At the beginning of the year, Massachusetts’ unemployment rate around the lowest it’s been in more than 15 years, with a 3.2 percent rate in January — well below the nation's 4.8 percent at that time.
About halfway through 2017, however, the state unemployment rate has risen to 4.2 percent, just under the national 4.3 figure, according to the most recent report.
Still, there’s no cause for concern, economists say. In fact, the increase in the unemployment rate points to more good than harm.
That’s because of the way that the rate is calculated, explained Brigitte Madrian, an economics and public policy professor at Harvard Kennedy School.
In Massachusetts, both the current labor force and the number of unemployed people have grown. These numbers go into the fraction that determines the unemployment rate.
But you also have to look at another number that Madrian said often gets less attention: the number of people actually employed. This has also been increasing month over month.
“We worry more about an increase in unemployment when it’s driven by people who had jobs and are losing them,” she said. “That doesn’t appear to be what’s going on in the case of Massachusetts.”
Nearly 3,000 jobs were added in May at the same time that the unemployment rate rose to 4.2 percent. What’s happening is that more people are trying to enter the workforce who previously were not counted among the unemployed.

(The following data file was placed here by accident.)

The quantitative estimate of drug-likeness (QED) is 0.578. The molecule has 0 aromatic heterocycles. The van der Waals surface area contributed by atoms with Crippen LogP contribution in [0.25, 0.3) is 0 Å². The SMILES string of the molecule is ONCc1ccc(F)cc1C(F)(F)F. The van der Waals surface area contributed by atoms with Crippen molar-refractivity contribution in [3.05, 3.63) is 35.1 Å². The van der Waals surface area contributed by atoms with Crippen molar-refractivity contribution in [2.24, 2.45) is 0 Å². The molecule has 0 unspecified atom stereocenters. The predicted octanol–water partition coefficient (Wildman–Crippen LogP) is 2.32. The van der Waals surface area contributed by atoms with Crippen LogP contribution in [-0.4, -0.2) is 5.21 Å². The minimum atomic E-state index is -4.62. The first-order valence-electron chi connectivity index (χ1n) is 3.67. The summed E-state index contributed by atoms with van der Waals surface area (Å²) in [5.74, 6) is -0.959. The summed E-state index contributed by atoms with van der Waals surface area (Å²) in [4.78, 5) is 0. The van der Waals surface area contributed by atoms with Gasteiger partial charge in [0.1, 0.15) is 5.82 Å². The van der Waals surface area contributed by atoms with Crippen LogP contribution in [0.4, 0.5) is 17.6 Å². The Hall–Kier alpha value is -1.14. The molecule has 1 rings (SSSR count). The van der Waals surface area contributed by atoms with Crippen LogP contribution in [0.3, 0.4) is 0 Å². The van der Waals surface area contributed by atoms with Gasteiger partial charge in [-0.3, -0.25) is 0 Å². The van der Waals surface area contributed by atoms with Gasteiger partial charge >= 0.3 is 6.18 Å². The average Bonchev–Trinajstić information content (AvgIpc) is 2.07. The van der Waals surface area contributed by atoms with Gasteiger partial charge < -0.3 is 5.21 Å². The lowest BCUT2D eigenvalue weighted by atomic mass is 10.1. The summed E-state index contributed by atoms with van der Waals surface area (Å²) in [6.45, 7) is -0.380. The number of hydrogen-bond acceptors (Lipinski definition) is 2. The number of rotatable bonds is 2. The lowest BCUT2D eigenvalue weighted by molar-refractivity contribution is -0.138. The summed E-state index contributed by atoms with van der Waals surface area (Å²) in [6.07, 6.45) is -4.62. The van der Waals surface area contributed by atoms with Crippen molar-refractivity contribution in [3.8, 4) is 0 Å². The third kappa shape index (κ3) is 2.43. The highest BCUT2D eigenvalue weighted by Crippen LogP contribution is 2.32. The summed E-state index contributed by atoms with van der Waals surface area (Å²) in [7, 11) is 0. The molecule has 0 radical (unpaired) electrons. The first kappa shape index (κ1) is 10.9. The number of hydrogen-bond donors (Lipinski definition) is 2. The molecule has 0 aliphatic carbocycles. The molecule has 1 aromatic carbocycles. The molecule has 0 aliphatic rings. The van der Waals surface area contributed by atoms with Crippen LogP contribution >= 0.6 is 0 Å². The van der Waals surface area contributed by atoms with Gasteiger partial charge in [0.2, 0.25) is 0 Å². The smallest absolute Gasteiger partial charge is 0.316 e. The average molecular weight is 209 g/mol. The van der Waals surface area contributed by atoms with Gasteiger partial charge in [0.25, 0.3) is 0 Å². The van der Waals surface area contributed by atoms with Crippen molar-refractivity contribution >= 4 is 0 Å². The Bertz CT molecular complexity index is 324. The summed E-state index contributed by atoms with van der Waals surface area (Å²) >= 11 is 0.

“The increase in the unemployment rate isn’t being driven by people who had jobs and are losing them,” Madrian said. “It’s being driven by people who weren't’ previously working, deciding that the economy is now in good enough shape that it might be a good time to start looking for a job.”
Those people who weren’t previously working were not factored into the number of unemployed before. But not that they’re trying to get jobs, they are. We don’t yet know a lot about those people just now entering the workforce, but Madrian had a few guesses about who they may be.
It could be a secondary earner, with an employed spouse, who dropped out of the labor market when they couldn’t find work, she said. Now that the economy is better, they jump back in, Madrian said, but it can take weeks or months for them to get a jump, meaning the unemployed rate goes up.
It could also be due to the students, Madrian speculated, who recently graduated from the many Massachusetts colleges.
“In the past, they would have gone back to their home state to try to find a job, but now that economy is doing a little bit better, maybe more of them are sticking around in the area,” she said.
The gap between Massachusetts’ unemployment rate and the nation’s has also been shrinking. Massachusetts was doing “much better than the rest of the country” just months ago, Madrian said, because it wasn’t hit as hard by the recession.
“So it makes sense that as the rest of the country is coming out of the recession," she said, "the difference between Massachusetts and everywhere else is going to get narrower, and that's what we're seeing.”